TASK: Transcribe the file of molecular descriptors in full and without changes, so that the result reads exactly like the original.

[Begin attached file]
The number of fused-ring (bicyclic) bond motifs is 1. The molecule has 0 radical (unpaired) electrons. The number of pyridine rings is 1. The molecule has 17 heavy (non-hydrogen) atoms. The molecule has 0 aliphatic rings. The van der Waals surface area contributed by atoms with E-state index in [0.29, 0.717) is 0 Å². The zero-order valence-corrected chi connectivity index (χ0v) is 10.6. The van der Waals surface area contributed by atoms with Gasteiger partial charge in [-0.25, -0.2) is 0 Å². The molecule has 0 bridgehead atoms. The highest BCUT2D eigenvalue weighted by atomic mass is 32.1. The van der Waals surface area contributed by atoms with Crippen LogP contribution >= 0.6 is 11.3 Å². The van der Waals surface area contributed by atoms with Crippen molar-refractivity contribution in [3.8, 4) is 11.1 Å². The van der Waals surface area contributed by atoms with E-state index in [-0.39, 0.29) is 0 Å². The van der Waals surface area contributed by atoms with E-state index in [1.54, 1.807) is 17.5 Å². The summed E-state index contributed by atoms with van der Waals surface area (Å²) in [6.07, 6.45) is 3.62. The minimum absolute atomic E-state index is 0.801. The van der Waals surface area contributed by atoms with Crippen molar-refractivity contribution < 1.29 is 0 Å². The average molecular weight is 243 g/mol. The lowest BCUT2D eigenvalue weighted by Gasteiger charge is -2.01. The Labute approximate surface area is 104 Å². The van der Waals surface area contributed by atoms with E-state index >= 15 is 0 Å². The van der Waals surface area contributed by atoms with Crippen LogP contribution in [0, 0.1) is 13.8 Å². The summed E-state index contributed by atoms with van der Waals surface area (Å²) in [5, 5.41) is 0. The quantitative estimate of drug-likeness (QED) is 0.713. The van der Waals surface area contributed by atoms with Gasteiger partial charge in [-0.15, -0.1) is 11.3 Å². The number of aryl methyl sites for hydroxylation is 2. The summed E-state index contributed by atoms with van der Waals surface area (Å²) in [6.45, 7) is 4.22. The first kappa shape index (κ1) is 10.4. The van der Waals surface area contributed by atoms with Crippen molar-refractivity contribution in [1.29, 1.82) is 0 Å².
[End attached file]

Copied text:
The number of fused-ring (bicyclic) bond motifs is 1. The molecule has 0 radical (unpaired) electrons. The number of pyridine rings is 1. The molecule has 17 heavy (non-hydrogen) atoms. The molecule has 0 aliphatic rings. The van der Waals surface area contributed by atoms with E-state index in [0.29, 0.717) is 0 Å². The zero-order valence-corrected chi connectivity index (χ0v) is 10.6. The van der Waals surface area contributed by atoms with Gasteiger partial charge in [-0.25, -0.2) is 0 Å². The molecule has 0 bridgehead atoms. The highest BCUT2D eigenvalue weighted by atomic mass is 32.1. The van der Waals surface area contributed by atoms with Crippen LogP contribution >= 0.6 is 11.3 Å². The van der Waals surface area contributed by atoms with Crippen molar-refractivity contribution in [3.8, 4) is 11.1 Å². The van der Waals surface area contributed by atoms with E-state index in [-0.39, 0.29) is 0 Å². The van der Waals surface area contributed by atoms with E-state index in [1.54, 1.807) is 17.5 Å². The summed E-state index contributed by atoms with van der Waals surface area (Å²) in [6.07, 6.45) is 3.62. The minimum absolute atomic E-state index is 0.801. The van der Waals surface area contributed by atoms with Crippen molar-refractivity contribution < 1.29 is 0 Å². The average molecular weight is 243 g/mol. The lowest BCUT2D eigenvalue weighted by Gasteiger charge is -2.01. The Labute approximate surface area is 104 Å². The van der Waals surface area contributed by atoms with E-state index >= 15 is 0 Å². The van der Waals surface area contributed by atoms with Crippen LogP contribution in [0, 0.1) is 13.8 Å². The summed E-state index contributed by atoms with van der Waals surface area (Å²) in [5, 5.41) is 0. The quantitative estimate of drug-likeness (QED) is 0.713. The van der Waals surface area contributed by atoms with Gasteiger partial charge in [-0.15, -0.1) is 11.3 Å². The number of aryl methyl sites for hydroxylation is 2. The summed E-state index contributed by atoms with van der Waals surface area (Å²) in [6.45, 7) is 4.22. The first kappa shape index (κ1) is 10.4. The van der Waals surface area contributed by atoms with Crippen molar-refractivity contribution in [1.29, 1.82) is 0 Å².